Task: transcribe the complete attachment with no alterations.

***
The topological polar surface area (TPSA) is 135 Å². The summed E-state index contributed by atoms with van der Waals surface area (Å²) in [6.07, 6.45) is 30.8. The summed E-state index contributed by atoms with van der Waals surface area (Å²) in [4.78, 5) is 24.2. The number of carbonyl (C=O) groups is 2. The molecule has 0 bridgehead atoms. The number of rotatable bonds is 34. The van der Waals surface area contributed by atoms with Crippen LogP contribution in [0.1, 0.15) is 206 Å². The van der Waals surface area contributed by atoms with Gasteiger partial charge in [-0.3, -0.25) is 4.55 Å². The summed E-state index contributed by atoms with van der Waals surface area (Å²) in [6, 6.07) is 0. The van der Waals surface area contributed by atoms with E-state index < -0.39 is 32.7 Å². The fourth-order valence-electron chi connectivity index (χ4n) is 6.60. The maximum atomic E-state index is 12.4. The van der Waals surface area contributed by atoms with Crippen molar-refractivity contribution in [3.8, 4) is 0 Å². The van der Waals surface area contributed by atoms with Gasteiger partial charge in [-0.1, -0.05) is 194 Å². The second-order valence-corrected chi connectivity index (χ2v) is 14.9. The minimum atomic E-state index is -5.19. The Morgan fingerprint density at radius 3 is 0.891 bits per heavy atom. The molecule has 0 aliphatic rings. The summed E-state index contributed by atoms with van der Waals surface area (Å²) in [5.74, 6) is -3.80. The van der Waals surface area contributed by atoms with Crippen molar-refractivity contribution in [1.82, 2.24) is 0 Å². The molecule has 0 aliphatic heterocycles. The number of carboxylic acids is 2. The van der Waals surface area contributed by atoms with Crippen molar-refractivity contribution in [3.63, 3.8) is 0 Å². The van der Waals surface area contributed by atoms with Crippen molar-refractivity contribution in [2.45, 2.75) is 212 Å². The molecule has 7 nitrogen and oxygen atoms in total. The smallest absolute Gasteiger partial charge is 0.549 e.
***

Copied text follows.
The topological polar surface area (TPSA) is 135 Å². The summed E-state index contributed by atoms with van der Waals surface area (Å²) in [6.07, 6.45) is 30.8. The summed E-state index contributed by atoms with van der Waals surface area (Å²) in [4.78, 5) is 24.2. The number of carbonyl (C=O) groups is 2. The molecule has 0 bridgehead atoms. The number of rotatable bonds is 34. The van der Waals surface area contributed by atoms with Crippen LogP contribution in [0.1, 0.15) is 206 Å². The van der Waals surface area contributed by atoms with Gasteiger partial charge in [-0.3, -0.25) is 4.55 Å². The summed E-state index contributed by atoms with van der Waals surface area (Å²) in [6, 6.07) is 0. The van der Waals surface area contributed by atoms with E-state index < -0.39 is 32.7 Å². The fourth-order valence-electron chi connectivity index (χ4n) is 6.60. The maximum atomic E-state index is 12.4. The van der Waals surface area contributed by atoms with Crippen molar-refractivity contribution in [3.8, 4) is 0 Å². The van der Waals surface area contributed by atoms with Gasteiger partial charge in [-0.1, -0.05) is 194 Å². The second-order valence-corrected chi connectivity index (χ2v) is 14.9. The minimum atomic E-state index is -5.19. The Morgan fingerprint density at radius 3 is 0.891 bits per heavy atom. The molecule has 0 aliphatic rings. The summed E-state index contributed by atoms with van der Waals surface area (Å²) in [5.74, 6) is -3.80. The van der Waals surface area contributed by atoms with Crippen molar-refractivity contribution in [1.82, 2.24) is 0 Å². The molecule has 0 aliphatic heterocycles. The number of carboxylic acids is 2. The van der Waals surface area contributed by atoms with Crippen molar-refractivity contribution in [3.63, 3.8) is 0 Å². The van der Waals surface area contributed by atoms with Crippen molar-refractivity contribution in [2.45, 2.75) is 212 Å². The molecule has 7 nitrogen and oxygen atoms in total. The smallest absolute Gasteiger partial charge is 0.549 e.